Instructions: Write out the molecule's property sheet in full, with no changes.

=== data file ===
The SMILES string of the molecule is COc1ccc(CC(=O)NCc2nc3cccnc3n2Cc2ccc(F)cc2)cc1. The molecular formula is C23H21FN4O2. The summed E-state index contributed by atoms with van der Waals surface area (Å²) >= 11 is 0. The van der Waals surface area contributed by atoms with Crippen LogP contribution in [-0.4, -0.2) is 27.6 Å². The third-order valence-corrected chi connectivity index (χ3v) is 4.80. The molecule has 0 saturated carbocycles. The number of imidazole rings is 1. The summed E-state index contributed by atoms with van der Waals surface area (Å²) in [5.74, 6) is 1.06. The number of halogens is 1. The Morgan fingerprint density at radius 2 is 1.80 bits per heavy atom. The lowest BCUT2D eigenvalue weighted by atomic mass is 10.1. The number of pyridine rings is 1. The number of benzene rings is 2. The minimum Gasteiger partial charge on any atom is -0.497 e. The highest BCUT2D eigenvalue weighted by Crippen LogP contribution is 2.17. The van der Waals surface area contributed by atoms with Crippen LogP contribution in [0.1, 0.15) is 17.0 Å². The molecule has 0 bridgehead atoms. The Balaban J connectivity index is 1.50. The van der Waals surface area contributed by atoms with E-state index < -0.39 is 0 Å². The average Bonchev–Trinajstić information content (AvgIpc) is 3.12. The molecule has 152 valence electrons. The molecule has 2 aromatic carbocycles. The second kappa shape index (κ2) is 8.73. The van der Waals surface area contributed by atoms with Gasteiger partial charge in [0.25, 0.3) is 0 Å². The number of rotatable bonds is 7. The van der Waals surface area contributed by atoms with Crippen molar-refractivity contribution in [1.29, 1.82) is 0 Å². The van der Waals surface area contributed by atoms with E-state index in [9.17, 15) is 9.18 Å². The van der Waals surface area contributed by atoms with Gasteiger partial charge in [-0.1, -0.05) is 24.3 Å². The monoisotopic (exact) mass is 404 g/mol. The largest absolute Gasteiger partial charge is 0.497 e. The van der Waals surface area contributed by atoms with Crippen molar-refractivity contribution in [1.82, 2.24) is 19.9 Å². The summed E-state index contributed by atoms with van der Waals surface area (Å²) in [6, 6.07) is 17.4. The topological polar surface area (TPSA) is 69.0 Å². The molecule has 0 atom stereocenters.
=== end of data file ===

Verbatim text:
The SMILES string of the molecule is COc1ccc(CC(=O)NCc2nc3cccnc3n2Cc2ccc(F)cc2)cc1. The molecular formula is C23H21FN4O2. The summed E-state index contributed by atoms with van der Waals surface area (Å²) >= 11 is 0. The van der Waals surface area contributed by atoms with Crippen LogP contribution in [-0.4, -0.2) is 27.6 Å². The third-order valence-corrected chi connectivity index (χ3v) is 4.80. The molecule has 0 saturated carbocycles. The number of imidazole rings is 1. The summed E-state index contributed by atoms with van der Waals surface area (Å²) in [5.74, 6) is 1.06. The number of halogens is 1. The Morgan fingerprint density at radius 2 is 1.80 bits per heavy atom. The lowest BCUT2D eigenvalue weighted by atomic mass is 10.1. The number of pyridine rings is 1. The number of benzene rings is 2. The minimum Gasteiger partial charge on any atom is -0.497 e. The highest BCUT2D eigenvalue weighted by Crippen LogP contribution is 2.17. The van der Waals surface area contributed by atoms with Crippen LogP contribution in [0.1, 0.15) is 17.0 Å². The molecule has 0 bridgehead atoms. The Balaban J connectivity index is 1.50. The van der Waals surface area contributed by atoms with E-state index < -0.39 is 0 Å². The average Bonchev–Trinajstić information content (AvgIpc) is 3.12. The molecule has 152 valence electrons. The molecule has 2 aromatic carbocycles. The second kappa shape index (κ2) is 8.73. The van der Waals surface area contributed by atoms with Gasteiger partial charge in [0.25, 0.3) is 0 Å². The number of rotatable bonds is 7. The van der Waals surface area contributed by atoms with Crippen molar-refractivity contribution in [1.29, 1.82) is 0 Å². The van der Waals surface area contributed by atoms with E-state index in [9.17, 15) is 9.18 Å². The van der Waals surface area contributed by atoms with Gasteiger partial charge in [-0.1, -0.05) is 24.3 Å². The monoisotopic (exact) mass is 404 g/mol. The largest absolute Gasteiger partial charge is 0.497 e. The van der Waals surface area contributed by atoms with Crippen molar-refractivity contribution in [1.82, 2.24) is 19.9 Å². The summed E-state index contributed by atoms with van der Waals surface area (Å²) in [6, 6.07) is 17.4. The topological polar surface area (TPSA) is 69.0 Å². The molecule has 0 atom stereocenters.